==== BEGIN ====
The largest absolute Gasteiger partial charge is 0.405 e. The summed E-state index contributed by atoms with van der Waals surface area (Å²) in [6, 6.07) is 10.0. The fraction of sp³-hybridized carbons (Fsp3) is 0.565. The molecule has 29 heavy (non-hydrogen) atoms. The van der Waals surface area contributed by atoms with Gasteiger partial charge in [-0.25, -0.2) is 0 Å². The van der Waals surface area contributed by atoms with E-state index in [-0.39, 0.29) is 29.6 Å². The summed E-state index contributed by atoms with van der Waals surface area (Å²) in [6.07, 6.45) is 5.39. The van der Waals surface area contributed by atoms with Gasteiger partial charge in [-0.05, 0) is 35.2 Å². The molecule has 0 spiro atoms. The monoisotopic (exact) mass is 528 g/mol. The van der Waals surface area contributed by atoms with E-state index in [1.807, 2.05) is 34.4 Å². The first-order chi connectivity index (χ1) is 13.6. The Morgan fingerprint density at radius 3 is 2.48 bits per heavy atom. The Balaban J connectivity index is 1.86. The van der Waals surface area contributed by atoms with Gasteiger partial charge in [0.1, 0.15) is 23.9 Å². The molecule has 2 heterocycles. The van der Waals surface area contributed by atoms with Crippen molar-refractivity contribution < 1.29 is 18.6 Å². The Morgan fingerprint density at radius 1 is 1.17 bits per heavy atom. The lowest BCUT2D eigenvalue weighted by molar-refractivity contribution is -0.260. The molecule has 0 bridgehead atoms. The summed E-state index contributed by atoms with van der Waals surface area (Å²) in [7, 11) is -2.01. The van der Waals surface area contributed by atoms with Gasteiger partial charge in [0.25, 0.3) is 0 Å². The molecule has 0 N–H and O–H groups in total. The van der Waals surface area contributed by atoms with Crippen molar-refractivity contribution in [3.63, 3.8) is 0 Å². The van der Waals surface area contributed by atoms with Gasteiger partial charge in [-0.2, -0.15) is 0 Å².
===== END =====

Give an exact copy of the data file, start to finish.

The largest absolute Gasteiger partial charge is 0.405 e. The summed E-state index contributed by atoms with van der Waals surface area (Å²) in [6, 6.07) is 10.0. The fraction of sp³-hybridized carbons (Fsp3) is 0.565. The molecule has 29 heavy (non-hydrogen) atoms. The van der Waals surface area contributed by atoms with Gasteiger partial charge in [-0.25, -0.2) is 0 Å². The van der Waals surface area contributed by atoms with E-state index in [-0.39, 0.29) is 29.6 Å². The summed E-state index contributed by atoms with van der Waals surface area (Å²) in [6.07, 6.45) is 5.39. The van der Waals surface area contributed by atoms with Gasteiger partial charge in [-0.05, 0) is 35.2 Å². The molecule has 0 spiro atoms. The monoisotopic (exact) mass is 528 g/mol. The van der Waals surface area contributed by atoms with E-state index in [1.807, 2.05) is 34.4 Å². The first-order chi connectivity index (χ1) is 13.6. The Morgan fingerprint density at radius 3 is 2.48 bits per heavy atom. The Balaban J connectivity index is 1.86. The van der Waals surface area contributed by atoms with Gasteiger partial charge in [0.1, 0.15) is 23.9 Å². The molecule has 2 heterocycles. The van der Waals surface area contributed by atoms with Crippen molar-refractivity contribution < 1.29 is 18.6 Å². The Morgan fingerprint density at radius 1 is 1.17 bits per heavy atom. The lowest BCUT2D eigenvalue weighted by molar-refractivity contribution is -0.260. The molecule has 0 bridgehead atoms. The summed E-state index contributed by atoms with van der Waals surface area (Å²) in [7, 11) is -2.01. The van der Waals surface area contributed by atoms with Gasteiger partial charge in [0.25, 0.3) is 0 Å². The molecule has 0 N–H and O–H groups in total. The van der Waals surface area contributed by atoms with Crippen molar-refractivity contribution in [3.63, 3.8) is 0 Å². The van der Waals surface area contributed by atoms with Gasteiger partial charge in [-0.2, -0.15) is 0 Å².